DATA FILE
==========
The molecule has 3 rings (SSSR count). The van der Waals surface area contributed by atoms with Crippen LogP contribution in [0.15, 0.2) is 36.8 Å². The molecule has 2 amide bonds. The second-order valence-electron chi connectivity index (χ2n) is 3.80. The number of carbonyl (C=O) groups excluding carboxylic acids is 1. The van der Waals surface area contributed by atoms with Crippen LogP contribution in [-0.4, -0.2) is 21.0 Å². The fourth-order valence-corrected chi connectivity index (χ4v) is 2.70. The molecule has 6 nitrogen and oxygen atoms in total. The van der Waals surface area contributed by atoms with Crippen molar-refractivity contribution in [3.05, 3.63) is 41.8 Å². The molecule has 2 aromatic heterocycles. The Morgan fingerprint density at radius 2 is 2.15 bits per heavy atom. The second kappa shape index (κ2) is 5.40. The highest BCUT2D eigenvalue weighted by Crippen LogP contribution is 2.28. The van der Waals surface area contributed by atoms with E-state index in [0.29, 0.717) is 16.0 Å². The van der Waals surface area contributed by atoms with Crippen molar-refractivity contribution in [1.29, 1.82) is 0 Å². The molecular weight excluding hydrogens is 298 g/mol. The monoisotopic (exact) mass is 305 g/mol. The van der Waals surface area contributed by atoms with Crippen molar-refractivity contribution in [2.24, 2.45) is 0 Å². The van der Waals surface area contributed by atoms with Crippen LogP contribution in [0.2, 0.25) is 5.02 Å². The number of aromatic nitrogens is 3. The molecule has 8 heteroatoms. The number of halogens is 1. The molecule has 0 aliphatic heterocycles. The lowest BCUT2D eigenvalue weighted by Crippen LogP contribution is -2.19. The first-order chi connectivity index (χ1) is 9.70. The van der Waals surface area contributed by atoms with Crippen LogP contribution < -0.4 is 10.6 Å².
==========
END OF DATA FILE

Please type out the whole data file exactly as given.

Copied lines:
The molecule has 3 rings (SSSR count). The van der Waals surface area contributed by atoms with Crippen LogP contribution in [0.15, 0.2) is 36.8 Å². The molecule has 2 amide bonds. The second-order valence-electron chi connectivity index (χ2n) is 3.80. The number of carbonyl (C=O) groups excluding carboxylic acids is 1. The van der Waals surface area contributed by atoms with Crippen LogP contribution in [-0.4, -0.2) is 21.0 Å². The fourth-order valence-corrected chi connectivity index (χ4v) is 2.70. The molecule has 6 nitrogen and oxygen atoms in total. The van der Waals surface area contributed by atoms with Crippen molar-refractivity contribution in [3.05, 3.63) is 41.8 Å². The molecule has 2 aromatic heterocycles. The Morgan fingerprint density at radius 2 is 2.15 bits per heavy atom. The second kappa shape index (κ2) is 5.40. The highest BCUT2D eigenvalue weighted by Crippen LogP contribution is 2.28. The van der Waals surface area contributed by atoms with E-state index in [0.29, 0.717) is 16.0 Å². The van der Waals surface area contributed by atoms with Crippen molar-refractivity contribution in [1.29, 1.82) is 0 Å². The molecular weight excluding hydrogens is 298 g/mol. The monoisotopic (exact) mass is 305 g/mol. The van der Waals surface area contributed by atoms with Crippen molar-refractivity contribution in [2.24, 2.45) is 0 Å². The van der Waals surface area contributed by atoms with Crippen LogP contribution in [0.2, 0.25) is 5.02 Å². The number of aromatic nitrogens is 3. The molecule has 8 heteroatoms. The number of halogens is 1. The molecule has 0 aliphatic heterocycles. The lowest BCUT2D eigenvalue weighted by Crippen LogP contribution is -2.19. The first-order chi connectivity index (χ1) is 9.70. The van der Waals surface area contributed by atoms with Crippen LogP contribution < -0.4 is 10.6 Å².